The organization also recently promoted the Black is Beautiful beer initiative, a nationwide collaboration created by Marcus J. Baskerville, head brewer and co-owner at Weathered Souls Brewing Co. in San Antonio. Over 30 Virginia craft breweries participated to support people of color and raise funds for police reform and legal defense. Richmond breweries put their spin on the traditional imperial stout recipe to raise money for the Black is Beautiful cause. The Answer, Hardywood, The Veil and Lickinghole Creek were among the Richmond-area breweries that created stouts for the initiative. Each brewery will donate the proceeds to organizations that support the Black is Beautiful cause.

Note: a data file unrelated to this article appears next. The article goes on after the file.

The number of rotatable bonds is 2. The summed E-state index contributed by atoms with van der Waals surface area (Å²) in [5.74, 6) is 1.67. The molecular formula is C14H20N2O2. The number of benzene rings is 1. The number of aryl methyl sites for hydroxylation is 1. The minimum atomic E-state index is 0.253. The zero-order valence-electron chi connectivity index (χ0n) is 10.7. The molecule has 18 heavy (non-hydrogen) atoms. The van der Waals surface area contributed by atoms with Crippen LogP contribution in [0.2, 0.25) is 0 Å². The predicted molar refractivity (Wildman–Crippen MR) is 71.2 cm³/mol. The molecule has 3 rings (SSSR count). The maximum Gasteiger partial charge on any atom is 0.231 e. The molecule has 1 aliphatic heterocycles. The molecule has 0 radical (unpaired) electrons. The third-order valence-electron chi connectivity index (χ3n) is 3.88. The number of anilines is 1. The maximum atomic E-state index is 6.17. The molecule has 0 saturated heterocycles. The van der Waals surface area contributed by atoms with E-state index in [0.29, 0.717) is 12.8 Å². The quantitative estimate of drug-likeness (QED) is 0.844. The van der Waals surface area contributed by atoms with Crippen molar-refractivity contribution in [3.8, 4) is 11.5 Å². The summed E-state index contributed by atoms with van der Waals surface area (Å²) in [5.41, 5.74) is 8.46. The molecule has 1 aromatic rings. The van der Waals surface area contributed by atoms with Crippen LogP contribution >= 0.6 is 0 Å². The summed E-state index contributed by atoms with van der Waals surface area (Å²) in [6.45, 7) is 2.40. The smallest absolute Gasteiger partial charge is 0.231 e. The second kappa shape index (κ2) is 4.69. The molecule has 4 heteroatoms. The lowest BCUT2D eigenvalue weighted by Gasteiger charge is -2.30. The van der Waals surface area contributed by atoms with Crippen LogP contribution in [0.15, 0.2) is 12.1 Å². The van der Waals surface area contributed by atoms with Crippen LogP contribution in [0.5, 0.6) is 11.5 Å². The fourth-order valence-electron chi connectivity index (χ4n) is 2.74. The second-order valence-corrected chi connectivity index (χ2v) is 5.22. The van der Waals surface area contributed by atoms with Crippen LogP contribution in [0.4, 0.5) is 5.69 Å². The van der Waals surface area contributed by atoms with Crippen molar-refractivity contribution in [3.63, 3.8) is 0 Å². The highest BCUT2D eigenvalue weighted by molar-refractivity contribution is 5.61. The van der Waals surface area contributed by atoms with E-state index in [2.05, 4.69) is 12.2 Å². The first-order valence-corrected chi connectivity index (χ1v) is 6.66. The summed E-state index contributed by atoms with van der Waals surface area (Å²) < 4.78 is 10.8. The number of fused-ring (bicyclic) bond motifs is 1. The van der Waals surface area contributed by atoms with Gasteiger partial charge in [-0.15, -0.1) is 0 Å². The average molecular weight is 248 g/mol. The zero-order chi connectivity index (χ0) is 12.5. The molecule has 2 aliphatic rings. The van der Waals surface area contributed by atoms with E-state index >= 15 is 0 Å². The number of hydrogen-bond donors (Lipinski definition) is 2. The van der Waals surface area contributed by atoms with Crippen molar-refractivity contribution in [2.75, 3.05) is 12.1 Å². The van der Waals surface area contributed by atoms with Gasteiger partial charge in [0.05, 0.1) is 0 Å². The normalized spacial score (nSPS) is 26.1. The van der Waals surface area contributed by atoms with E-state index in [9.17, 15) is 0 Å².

BLK RVA has also highlighted events such as the RVA Black Farmers Market, the Richmond Night Market and events hosted by UnlockingRVA.

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Community

Richmond Then and Now: Bellevue Theater

A then and now snapshot of Richmond.

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The two pictures above are from Cinema Treasures and the one below from RTD Archives. The Jungle Princess is a 1936 American adventure film directed by Wilhelm Thiele starring Dorothy Lamour and Ray Milland. Tropic Holiday was released in 1938 also starring Dorothy Lamour. With no evidence to support this claim, I can’t help but wonder if our unknown photographer was a Dorothy Lamour fan.


Architecture Richmond has a bit of history on the theater here.